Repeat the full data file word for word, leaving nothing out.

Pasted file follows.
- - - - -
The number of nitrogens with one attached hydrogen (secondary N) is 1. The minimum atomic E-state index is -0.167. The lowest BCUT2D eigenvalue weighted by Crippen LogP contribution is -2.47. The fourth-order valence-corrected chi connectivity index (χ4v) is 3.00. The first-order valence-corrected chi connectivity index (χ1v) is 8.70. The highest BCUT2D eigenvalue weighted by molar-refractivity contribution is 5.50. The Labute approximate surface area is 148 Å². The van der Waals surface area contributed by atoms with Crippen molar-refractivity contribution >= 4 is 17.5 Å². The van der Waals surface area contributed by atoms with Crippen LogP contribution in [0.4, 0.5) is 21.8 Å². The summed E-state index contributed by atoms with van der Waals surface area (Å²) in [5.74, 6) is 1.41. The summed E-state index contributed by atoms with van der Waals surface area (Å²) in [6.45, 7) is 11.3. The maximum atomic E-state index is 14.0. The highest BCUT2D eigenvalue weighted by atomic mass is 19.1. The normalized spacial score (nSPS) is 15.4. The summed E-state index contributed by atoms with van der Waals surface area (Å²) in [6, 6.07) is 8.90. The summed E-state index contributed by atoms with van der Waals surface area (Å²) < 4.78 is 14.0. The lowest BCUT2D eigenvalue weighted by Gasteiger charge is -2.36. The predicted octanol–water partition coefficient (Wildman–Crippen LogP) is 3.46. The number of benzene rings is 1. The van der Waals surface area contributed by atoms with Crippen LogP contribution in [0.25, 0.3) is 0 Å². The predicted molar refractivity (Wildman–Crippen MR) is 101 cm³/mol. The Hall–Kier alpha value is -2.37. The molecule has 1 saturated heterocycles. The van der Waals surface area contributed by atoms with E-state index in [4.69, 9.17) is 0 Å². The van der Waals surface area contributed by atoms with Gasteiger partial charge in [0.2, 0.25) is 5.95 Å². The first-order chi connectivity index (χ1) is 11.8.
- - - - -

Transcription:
The number of nitrogens with one attached hydrogen (secondary N) is 1. The minimum atomic E-state index is -0.167. The lowest BCUT2D eigenvalue weighted by Crippen LogP contribution is -2.47. The fourth-order valence-corrected chi connectivity index (χ4v) is 3.00. The first-order valence-corrected chi connectivity index (χ1v) is 8.70. The highest BCUT2D eigenvalue weighted by molar-refractivity contribution is 5.50. The Labute approximate surface area is 148 Å². The van der Waals surface area contributed by atoms with Crippen molar-refractivity contribution >= 4 is 17.5 Å². The van der Waals surface area contributed by atoms with Crippen LogP contribution in [0.4, 0.5) is 21.8 Å². The summed E-state index contributed by atoms with van der Waals surface area (Å²) in [5.74, 6) is 1.41. The summed E-state index contributed by atoms with van der Waals surface area (Å²) in [6.45, 7) is 11.3. The maximum atomic E-state index is 14.0. The highest BCUT2D eigenvalue weighted by atomic mass is 19.1. The normalized spacial score (nSPS) is 15.4. The summed E-state index contributed by atoms with van der Waals surface area (Å²) in [6, 6.07) is 8.90. The summed E-state index contributed by atoms with van der Waals surface area (Å²) < 4.78 is 14.0. The lowest BCUT2D eigenvalue weighted by Gasteiger charge is -2.36. The predicted octanol–water partition coefficient (Wildman–Crippen LogP) is 3.46. The number of benzene rings is 1. The van der Waals surface area contributed by atoms with Crippen LogP contribution in [0.25, 0.3) is 0 Å². The predicted molar refractivity (Wildman–Crippen MR) is 101 cm³/mol. The Hall–Kier alpha value is -2.37. The molecule has 1 saturated heterocycles. The van der Waals surface area contributed by atoms with E-state index in [4.69, 9.17) is 0 Å². The van der Waals surface area contributed by atoms with Gasteiger partial charge in [0.2, 0.25) is 5.95 Å². The first-order chi connectivity index (χ1) is 11.8.